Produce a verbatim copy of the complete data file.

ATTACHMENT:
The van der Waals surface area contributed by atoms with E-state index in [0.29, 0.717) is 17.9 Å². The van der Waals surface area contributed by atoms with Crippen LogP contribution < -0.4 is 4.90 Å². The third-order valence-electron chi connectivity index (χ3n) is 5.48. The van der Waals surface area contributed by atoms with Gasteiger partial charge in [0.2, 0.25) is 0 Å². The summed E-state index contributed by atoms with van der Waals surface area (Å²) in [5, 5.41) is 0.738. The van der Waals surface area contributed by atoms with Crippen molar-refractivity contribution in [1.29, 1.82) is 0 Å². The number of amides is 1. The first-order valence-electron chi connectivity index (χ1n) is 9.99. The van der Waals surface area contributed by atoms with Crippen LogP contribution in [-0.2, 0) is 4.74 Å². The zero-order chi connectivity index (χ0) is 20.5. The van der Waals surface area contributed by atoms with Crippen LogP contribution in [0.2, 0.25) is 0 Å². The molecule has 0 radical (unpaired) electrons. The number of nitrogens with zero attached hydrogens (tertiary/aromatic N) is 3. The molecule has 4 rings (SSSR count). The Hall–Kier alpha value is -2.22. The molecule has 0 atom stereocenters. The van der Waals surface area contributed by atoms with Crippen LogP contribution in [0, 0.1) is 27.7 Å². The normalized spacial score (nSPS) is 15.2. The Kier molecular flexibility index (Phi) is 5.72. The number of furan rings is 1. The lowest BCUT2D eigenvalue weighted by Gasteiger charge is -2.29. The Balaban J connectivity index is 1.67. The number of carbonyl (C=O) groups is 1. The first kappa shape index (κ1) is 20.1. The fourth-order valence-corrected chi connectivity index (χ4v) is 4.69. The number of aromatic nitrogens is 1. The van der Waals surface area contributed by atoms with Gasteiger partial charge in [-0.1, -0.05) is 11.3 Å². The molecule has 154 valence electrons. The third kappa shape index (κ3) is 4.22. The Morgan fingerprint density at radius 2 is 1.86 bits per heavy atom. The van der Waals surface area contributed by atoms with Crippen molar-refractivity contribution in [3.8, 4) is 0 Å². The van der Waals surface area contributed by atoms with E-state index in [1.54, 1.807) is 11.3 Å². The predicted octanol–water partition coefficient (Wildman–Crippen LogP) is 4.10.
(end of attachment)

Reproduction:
The van der Waals surface area contributed by atoms with E-state index in [0.29, 0.717) is 17.9 Å². The van der Waals surface area contributed by atoms with Crippen LogP contribution < -0.4 is 4.90 Å². The third-order valence-electron chi connectivity index (χ3n) is 5.48. The van der Waals surface area contributed by atoms with Gasteiger partial charge in [0.2, 0.25) is 0 Å². The summed E-state index contributed by atoms with van der Waals surface area (Å²) in [5, 5.41) is 0.738. The van der Waals surface area contributed by atoms with Crippen molar-refractivity contribution in [1.29, 1.82) is 0 Å². The number of amides is 1. The first-order valence-electron chi connectivity index (χ1n) is 9.99. The van der Waals surface area contributed by atoms with Crippen LogP contribution in [-0.2, 0) is 4.74 Å². The zero-order chi connectivity index (χ0) is 20.5. The van der Waals surface area contributed by atoms with Crippen LogP contribution in [0.2, 0.25) is 0 Å². The molecule has 0 radical (unpaired) electrons. The number of nitrogens with zero attached hydrogens (tertiary/aromatic N) is 3. The molecule has 4 rings (SSSR count). The Hall–Kier alpha value is -2.22. The molecule has 0 atom stereocenters. The van der Waals surface area contributed by atoms with Crippen LogP contribution in [0, 0.1) is 27.7 Å². The normalized spacial score (nSPS) is 15.2. The Kier molecular flexibility index (Phi) is 5.72. The number of furan rings is 1. The lowest BCUT2D eigenvalue weighted by Gasteiger charge is -2.29. The Balaban J connectivity index is 1.67. The number of carbonyl (C=O) groups is 1. The first kappa shape index (κ1) is 20.1. The fourth-order valence-corrected chi connectivity index (χ4v) is 4.69. The number of aromatic nitrogens is 1. The van der Waals surface area contributed by atoms with Gasteiger partial charge in [-0.1, -0.05) is 11.3 Å². The molecule has 154 valence electrons. The third kappa shape index (κ3) is 4.22. The Morgan fingerprint density at radius 2 is 1.86 bits per heavy atom. The van der Waals surface area contributed by atoms with Crippen molar-refractivity contribution in [3.8, 4) is 0 Å². The van der Waals surface area contributed by atoms with E-state index in [1.54, 1.807) is 11.3 Å². The predicted octanol–water partition coefficient (Wildman–Crippen LogP) is 4.10.